Although I’m not necessarily an ‘art’ buff, I still find myself getting inspired by a multitude of artists both from the past and present. A link between those that do inspire me is an element of abstraction, such as Picasso or Salvador Dali, maybe even Alexander Calder to throw a sculptural artist in the mix. So when I came across photographic artist Jan Hardisty this week I felt like it was definitely worthy of a post and further exploration. To say his work is intriguing is an understatement, if you can believe it he creates all of these with a camera!
Firstly I have to say thanks to our friends at Goldmark gallery in Uppingham, England, who’ve been releasing a fantastic concoction of content on their website. This includes videos, photography, also a representation of different artists/makers in their online shop, with Jan Hardisty being one of them. At first sight I thought Jan’s works were paintings, but after watching the film placed below I was intrigued to hear these are all photographed and are made using special trickery with natural light and simple/unusual objects.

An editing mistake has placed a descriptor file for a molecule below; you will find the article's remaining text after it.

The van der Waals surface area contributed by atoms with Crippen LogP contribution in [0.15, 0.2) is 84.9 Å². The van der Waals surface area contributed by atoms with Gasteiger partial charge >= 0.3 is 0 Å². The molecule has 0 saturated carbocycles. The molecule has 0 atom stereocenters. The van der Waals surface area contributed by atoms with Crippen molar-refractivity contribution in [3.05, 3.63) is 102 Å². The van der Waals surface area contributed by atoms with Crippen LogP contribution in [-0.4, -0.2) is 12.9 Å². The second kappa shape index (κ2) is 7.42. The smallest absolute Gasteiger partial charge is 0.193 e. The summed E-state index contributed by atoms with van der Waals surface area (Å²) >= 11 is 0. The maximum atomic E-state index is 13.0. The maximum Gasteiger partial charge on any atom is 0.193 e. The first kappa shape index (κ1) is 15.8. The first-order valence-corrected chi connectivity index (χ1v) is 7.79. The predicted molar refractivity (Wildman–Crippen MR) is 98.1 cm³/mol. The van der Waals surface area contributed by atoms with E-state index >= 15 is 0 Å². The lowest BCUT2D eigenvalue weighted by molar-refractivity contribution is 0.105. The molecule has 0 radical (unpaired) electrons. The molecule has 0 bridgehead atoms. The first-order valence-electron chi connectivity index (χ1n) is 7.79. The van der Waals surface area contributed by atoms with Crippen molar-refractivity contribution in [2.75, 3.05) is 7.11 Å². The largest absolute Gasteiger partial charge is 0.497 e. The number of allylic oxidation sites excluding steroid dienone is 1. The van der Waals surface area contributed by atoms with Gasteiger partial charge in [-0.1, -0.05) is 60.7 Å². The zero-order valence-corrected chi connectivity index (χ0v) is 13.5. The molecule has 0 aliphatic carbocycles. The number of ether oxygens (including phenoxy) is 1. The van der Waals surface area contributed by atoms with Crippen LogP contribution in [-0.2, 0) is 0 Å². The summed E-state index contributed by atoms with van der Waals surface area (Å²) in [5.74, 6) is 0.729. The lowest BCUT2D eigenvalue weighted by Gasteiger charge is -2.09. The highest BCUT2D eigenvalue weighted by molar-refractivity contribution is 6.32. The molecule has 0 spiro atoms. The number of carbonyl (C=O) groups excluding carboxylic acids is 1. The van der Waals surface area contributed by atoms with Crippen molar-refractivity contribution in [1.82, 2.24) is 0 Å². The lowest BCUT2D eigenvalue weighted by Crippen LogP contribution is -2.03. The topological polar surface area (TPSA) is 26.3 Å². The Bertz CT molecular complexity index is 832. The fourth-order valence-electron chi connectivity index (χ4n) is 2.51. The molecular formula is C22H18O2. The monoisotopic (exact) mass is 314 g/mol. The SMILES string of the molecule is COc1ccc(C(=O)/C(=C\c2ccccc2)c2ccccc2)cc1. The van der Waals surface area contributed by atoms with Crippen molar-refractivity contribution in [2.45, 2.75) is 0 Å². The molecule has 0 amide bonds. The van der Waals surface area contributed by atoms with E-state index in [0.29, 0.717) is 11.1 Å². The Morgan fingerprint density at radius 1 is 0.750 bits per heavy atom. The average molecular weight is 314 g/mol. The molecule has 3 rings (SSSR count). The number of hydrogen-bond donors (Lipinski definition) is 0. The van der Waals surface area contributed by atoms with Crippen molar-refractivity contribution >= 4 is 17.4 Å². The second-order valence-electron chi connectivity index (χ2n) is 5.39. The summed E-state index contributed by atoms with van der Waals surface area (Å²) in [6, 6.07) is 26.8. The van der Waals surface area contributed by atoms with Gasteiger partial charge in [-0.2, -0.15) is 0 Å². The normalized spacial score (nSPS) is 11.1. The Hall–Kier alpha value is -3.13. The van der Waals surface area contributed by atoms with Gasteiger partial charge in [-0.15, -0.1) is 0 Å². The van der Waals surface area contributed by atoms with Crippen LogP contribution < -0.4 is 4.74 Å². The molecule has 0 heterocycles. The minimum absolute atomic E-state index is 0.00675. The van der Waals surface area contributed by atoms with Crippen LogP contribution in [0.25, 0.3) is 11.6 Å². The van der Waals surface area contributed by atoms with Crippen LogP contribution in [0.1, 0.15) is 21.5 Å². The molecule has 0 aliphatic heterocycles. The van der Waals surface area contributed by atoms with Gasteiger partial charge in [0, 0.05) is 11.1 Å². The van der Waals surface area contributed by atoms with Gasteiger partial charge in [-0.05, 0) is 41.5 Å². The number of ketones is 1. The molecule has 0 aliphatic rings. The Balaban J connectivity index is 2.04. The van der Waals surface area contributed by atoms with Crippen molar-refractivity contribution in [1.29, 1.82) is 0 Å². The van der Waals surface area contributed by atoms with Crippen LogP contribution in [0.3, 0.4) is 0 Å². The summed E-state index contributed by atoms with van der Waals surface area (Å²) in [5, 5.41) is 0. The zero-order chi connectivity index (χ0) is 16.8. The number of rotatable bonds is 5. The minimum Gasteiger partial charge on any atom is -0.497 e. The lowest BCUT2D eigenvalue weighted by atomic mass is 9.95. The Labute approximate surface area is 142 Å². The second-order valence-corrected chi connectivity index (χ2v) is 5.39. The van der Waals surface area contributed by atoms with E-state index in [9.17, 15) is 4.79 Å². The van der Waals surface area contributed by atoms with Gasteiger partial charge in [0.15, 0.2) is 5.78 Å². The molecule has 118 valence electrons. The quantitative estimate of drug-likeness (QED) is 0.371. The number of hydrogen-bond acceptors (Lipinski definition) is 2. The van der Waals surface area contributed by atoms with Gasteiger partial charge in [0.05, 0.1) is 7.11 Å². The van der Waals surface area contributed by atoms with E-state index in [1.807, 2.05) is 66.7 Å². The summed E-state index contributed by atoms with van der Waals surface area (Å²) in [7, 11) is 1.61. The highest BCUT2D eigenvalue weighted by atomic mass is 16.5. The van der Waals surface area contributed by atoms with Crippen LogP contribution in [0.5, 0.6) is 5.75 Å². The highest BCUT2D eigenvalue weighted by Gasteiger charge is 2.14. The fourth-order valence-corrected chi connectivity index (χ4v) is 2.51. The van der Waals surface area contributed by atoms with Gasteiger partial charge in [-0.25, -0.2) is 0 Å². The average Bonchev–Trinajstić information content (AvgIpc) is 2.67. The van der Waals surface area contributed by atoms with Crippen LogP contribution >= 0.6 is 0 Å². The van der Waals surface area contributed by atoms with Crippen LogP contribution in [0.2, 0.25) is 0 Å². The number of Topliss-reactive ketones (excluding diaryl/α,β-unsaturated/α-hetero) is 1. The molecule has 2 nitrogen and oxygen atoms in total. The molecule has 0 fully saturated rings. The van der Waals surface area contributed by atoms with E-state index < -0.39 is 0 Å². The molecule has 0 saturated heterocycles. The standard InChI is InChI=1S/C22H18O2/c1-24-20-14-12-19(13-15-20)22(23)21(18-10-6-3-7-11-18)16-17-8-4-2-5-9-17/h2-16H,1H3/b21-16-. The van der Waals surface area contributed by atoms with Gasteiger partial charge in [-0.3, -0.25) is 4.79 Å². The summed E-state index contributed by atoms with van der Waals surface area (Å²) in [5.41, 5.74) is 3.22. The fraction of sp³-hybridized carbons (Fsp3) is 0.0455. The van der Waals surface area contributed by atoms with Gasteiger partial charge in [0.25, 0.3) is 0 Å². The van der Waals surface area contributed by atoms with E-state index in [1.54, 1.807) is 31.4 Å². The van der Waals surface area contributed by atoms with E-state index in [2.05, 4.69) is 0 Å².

Jan Hardisty is half Danish and spent his early years in Aarhus, Denmark before his family settled down in North London. He studied Graphic Design at the Central School of Art, and through his photographic work for theatre productions he became a lighting designer, travelling with theatre companies throughout Britain and Europe. As with any photographer, Jan has quite a fascination with the manipulation and control of light, he now lives and works in Leicestershire where he’s been a photographic artist for the last fifteen years.
As you’ll see in the film, Jan works creatively to compose these photographs in such a way that you can’t quite tell if it’s a photograph or a painting of some sort. He often leaves clues here and there in the photos, but even then your mind is battling with the idea of something real and something that’s not, I think this makes the photos timeless in appearance. I would love to have these on my wall as I’d never get tired of looking at them. Personally, I find some of them quite architectural and the forms are structural in shape, take the above piece for example titled ‘House and Garden’ which obviously represents this thinking but made exclusively out of paper. I don’t want to spoil the film too much, so watch on below and enjoy!